U.S. Courts India as Technology Partner to Counter China

US and Indian officials agreed on Tuesday to expand cooperation in advanced weaponry, supercomputing, semiconductors and other high-tech fields, as the Biden administration seeks to strengthen its connections with Asian allies and counter China’s dominance in cutting-edge technologies.

The deals followed two days of high-level meetings in Washington between government officials and executives from dozens of companies, the first under a new dialogue on critical and emerging technologies that President Biden and Indian Prime Minister Narendra Modi announced in Tokyo in May.

Jake Sullivan, the US national security adviser, told reporters on Tuesday that the goal was for technology partnerships to be “the next big thing” in the US-India relationship after a deal 2016 on cooperation in nuclear energy. He described the effort as a “big building block of an overall strategy to put the whole democratic world in the Indo-Pacific in a position of strength.”

The deals will be a test of whether the Biden administration can carry out its “friendly welcome” proposal by shifting manufacturing of certain critical components to friendly countries. Biden officials have raised concerns about America’s continued reliance on China for semiconductors, telecommunications parts and other major goods. In recent months, they have clamped down on the sale of advanced semiconductor technology to China, in an effort to stymie an industry that the White House says could give China a military advantage.

Many companies have struggled to obtain the factory space and skilled workers they would need to move their supply chains out of China. India has a highly-skilled workforce and a government that wants to attract more international investment, but multinational companies looking to operate there continue to complain of burdensome regulations, inadequate infrastructure and other barriers.

Both Mr. Biden and Mr. Modi are also pushing for closer US-India cooperation in efforts to develop their countries’ industrial and innovation bases, Mr. Sullivan said.

The partnerships announced Tuesday include an agreement between the US and Indian national science agencies to cooperate on artificial intelligence and advanced wireless technology, as well as other areas.

The countries also pledged to accelerate their efforts to jointly produce and develop certain defense technologies, including jet engines, artillery systems, and armored infantry vehicles. The United States said it would seek to quickly review a new proposal by General Electric to produce a jet engine with India.

The officials also said they would work together to facilitate the construction of an advanced mobile network in India and would seek further cooperation in semiconductor production, including efforts to help India boost research and production of chips that would complement significant investments in industry in the United States. state

The new dialogue would include efforts to work through regulatory barriers as well as visa restrictions that have prevented talented Indians from working in the United States, the countries said.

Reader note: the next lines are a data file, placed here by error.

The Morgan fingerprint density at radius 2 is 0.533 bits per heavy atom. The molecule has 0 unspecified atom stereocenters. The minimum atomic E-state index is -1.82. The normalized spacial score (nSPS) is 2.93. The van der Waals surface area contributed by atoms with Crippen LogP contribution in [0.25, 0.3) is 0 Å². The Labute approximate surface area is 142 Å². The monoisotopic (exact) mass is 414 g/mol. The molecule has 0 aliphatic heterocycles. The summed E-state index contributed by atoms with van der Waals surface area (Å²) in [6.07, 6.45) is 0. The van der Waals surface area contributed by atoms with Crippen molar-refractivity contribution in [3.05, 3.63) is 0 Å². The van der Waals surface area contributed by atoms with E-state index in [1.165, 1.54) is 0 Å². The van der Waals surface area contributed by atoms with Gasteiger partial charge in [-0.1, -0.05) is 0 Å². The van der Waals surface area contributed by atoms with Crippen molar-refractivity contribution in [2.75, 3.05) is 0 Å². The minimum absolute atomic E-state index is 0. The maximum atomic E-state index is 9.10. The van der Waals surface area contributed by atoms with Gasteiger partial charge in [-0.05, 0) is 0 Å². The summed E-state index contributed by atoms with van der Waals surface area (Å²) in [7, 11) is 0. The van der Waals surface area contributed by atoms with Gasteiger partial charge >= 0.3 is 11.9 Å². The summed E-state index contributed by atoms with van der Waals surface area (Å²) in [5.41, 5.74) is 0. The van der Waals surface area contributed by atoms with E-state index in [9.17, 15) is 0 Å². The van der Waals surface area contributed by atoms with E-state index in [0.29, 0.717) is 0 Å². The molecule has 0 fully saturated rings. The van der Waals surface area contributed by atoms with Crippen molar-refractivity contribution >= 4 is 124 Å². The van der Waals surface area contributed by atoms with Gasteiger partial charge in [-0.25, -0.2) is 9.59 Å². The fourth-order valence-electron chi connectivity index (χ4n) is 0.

But experts said India would need to continue reforming its permit and tax system to attract more foreign manufacturing companies. And the United States would need to reform restrictions on the transfer of defense-related technology out of the country, they said, if it hopes to work with India to produce jet engines and other advanced weapons.

Analysts also noted that many of the technology partnerships would depend on new connections between the countries’ private sectors, meaning deals could only go so far.

India’s frequent purchases of Russian military equipment and close ties to Russia also present another wrinkle to the planned partnership. But Biden officials said they believed the cooperation could hasten India’s estrangement from Russia, to the benefit of its relationship with the United States.

On Monday, Mr. Sullivan, Commerce Secretary Gina Raimondo and India’s National Security Adviser Ajit Doval met with more than 40 business executives, university presidents and others, including executives from Lockheed Martin, Tata , Adani Defense and Aerospace and Micron Technology.

“It has the potential to take US-India ties to the next level,” Tanvi Madan, a senior fellow at the Brookings Institution, said of the initiative. The trick, she added, will be “to move from potential and promise to results.”

“Many of the decisions to collaborate or not will be made in the private sector, and companies will evaluate the business case as much, if not more, than the strategic case,” said Ms. Madan.

India has traditionally been known as a difficult partner for the United States in trade negotiations. In the talks the Biden administration is currently holding in Asia, known as the Indo-Pacific Economic Forum, India has withdrawn from the trade side of the deal, though it has continued to negotiate in areas such as clean energy, supply chains and manpower. construction site. standards

But analysts said the Indian government was far more motivated by matters of national security and particularly tempted by the prospects of working with the United States to cultivate cutting-edge technology industries.

“We both have a common purpose here, which is the fear that China will eat our lunch in all sectors unless we find areas to cooperate and collaborate,” said Richard M. Rossow, senior adviser at the Center for Strategy and Development. International Studies.